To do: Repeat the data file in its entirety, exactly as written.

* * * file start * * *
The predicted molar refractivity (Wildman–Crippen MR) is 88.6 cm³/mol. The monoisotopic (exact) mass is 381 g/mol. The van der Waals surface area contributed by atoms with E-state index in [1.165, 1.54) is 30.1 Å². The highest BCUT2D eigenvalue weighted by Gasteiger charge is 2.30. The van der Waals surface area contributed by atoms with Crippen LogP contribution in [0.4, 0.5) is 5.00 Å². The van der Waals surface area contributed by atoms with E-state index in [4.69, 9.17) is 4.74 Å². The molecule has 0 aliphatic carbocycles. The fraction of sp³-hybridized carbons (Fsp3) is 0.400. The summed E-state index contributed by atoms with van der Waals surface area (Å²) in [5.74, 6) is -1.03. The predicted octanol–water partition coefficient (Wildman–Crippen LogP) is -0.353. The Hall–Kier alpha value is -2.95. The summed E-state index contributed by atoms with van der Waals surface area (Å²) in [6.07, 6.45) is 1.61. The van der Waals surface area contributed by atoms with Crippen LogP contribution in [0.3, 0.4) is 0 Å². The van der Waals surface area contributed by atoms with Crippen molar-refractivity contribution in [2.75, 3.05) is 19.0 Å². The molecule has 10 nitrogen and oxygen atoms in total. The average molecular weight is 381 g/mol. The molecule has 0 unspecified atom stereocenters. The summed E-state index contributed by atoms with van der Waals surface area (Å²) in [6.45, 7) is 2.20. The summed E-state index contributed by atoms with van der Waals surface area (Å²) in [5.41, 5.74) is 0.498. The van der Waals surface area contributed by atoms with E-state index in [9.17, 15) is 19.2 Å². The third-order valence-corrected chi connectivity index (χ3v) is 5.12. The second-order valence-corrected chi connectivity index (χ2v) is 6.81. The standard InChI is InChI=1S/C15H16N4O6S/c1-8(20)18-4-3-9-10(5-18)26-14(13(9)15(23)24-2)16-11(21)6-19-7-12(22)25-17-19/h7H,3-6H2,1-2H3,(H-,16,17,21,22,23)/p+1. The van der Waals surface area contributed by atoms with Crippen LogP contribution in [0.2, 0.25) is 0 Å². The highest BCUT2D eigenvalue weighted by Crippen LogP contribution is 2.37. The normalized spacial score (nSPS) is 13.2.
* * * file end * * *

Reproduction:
The predicted molar refractivity (Wildman–Crippen MR) is 88.6 cm³/mol. The monoisotopic (exact) mass is 381 g/mol. The van der Waals surface area contributed by atoms with E-state index in [1.165, 1.54) is 30.1 Å². The highest BCUT2D eigenvalue weighted by Gasteiger charge is 2.30. The van der Waals surface area contributed by atoms with Crippen LogP contribution in [0.4, 0.5) is 5.00 Å². The van der Waals surface area contributed by atoms with E-state index in [4.69, 9.17) is 4.74 Å². The molecule has 0 aliphatic carbocycles. The fraction of sp³-hybridized carbons (Fsp3) is 0.400. The summed E-state index contributed by atoms with van der Waals surface area (Å²) in [5.74, 6) is -1.03. The predicted octanol–water partition coefficient (Wildman–Crippen LogP) is -0.353. The Hall–Kier alpha value is -2.95. The summed E-state index contributed by atoms with van der Waals surface area (Å²) in [6.07, 6.45) is 1.61. The van der Waals surface area contributed by atoms with Crippen LogP contribution in [0.3, 0.4) is 0 Å². The van der Waals surface area contributed by atoms with Crippen molar-refractivity contribution in [2.75, 3.05) is 19.0 Å². The molecule has 10 nitrogen and oxygen atoms in total. The average molecular weight is 381 g/mol. The molecule has 0 unspecified atom stereocenters. The summed E-state index contributed by atoms with van der Waals surface area (Å²) in [6.45, 7) is 2.20. The summed E-state index contributed by atoms with van der Waals surface area (Å²) in [5.41, 5.74) is 0.498. The van der Waals surface area contributed by atoms with E-state index in [9.17, 15) is 19.2 Å². The third-order valence-corrected chi connectivity index (χ3v) is 5.12. The second-order valence-corrected chi connectivity index (χ2v) is 6.81. The standard InChI is InChI=1S/C15H16N4O6S/c1-8(20)18-4-3-9-10(5-18)26-14(13(9)15(23)24-2)16-11(21)6-19-7-12(22)25-17-19/h7H,3-6H2,1-2H3,(H-,16,17,21,22,23)/p+1. The van der Waals surface area contributed by atoms with Crippen LogP contribution in [0.2, 0.25) is 0 Å². The highest BCUT2D eigenvalue weighted by Crippen LogP contribution is 2.37. The normalized spacial score (nSPS) is 13.2.